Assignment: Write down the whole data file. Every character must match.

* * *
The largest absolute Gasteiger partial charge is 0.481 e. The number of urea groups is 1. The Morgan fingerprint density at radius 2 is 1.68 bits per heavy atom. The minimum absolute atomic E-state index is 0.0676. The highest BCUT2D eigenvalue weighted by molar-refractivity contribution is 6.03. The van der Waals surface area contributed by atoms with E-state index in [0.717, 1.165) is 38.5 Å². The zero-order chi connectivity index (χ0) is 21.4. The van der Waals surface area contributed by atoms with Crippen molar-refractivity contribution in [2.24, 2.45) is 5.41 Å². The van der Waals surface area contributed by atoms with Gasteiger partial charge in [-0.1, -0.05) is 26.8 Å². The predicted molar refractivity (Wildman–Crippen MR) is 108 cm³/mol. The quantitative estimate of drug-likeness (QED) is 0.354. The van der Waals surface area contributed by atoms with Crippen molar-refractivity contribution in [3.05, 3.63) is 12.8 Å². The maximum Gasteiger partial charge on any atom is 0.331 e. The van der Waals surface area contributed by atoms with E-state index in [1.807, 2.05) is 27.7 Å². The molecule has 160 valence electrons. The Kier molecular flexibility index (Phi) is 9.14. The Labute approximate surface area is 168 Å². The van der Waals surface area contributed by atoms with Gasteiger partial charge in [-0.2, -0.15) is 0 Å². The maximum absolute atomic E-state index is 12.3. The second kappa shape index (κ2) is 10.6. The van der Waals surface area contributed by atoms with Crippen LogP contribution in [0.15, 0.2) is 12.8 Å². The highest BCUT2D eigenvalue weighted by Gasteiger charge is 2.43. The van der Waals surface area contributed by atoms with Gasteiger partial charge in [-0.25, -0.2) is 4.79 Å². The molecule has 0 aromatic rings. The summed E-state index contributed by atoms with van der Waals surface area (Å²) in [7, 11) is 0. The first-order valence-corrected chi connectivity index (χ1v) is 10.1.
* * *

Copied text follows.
The largest absolute Gasteiger partial charge is 0.481 e. The number of urea groups is 1. The Morgan fingerprint density at radius 2 is 1.68 bits per heavy atom. The minimum absolute atomic E-state index is 0.0676. The highest BCUT2D eigenvalue weighted by molar-refractivity contribution is 6.03. The van der Waals surface area contributed by atoms with E-state index in [0.717, 1.165) is 38.5 Å². The zero-order chi connectivity index (χ0) is 21.4. The van der Waals surface area contributed by atoms with Crippen molar-refractivity contribution in [2.24, 2.45) is 5.41 Å². The van der Waals surface area contributed by atoms with Gasteiger partial charge in [-0.1, -0.05) is 26.8 Å². The predicted molar refractivity (Wildman–Crippen MR) is 108 cm³/mol. The quantitative estimate of drug-likeness (QED) is 0.354. The van der Waals surface area contributed by atoms with Crippen molar-refractivity contribution in [3.05, 3.63) is 12.8 Å². The maximum Gasteiger partial charge on any atom is 0.331 e. The van der Waals surface area contributed by atoms with E-state index in [1.807, 2.05) is 27.7 Å². The molecule has 160 valence electrons. The Kier molecular flexibility index (Phi) is 9.14. The Labute approximate surface area is 168 Å². The van der Waals surface area contributed by atoms with Gasteiger partial charge in [-0.2, -0.15) is 0 Å². The maximum absolute atomic E-state index is 12.3. The second kappa shape index (κ2) is 10.6. The van der Waals surface area contributed by atoms with Crippen LogP contribution in [0.15, 0.2) is 12.8 Å². The highest BCUT2D eigenvalue weighted by Gasteiger charge is 2.43. The van der Waals surface area contributed by atoms with Gasteiger partial charge in [-0.25, -0.2) is 4.79 Å². The molecule has 0 aromatic rings. The summed E-state index contributed by atoms with van der Waals surface area (Å²) in [7, 11) is 0. The first-order valence-corrected chi connectivity index (χ1v) is 10.1.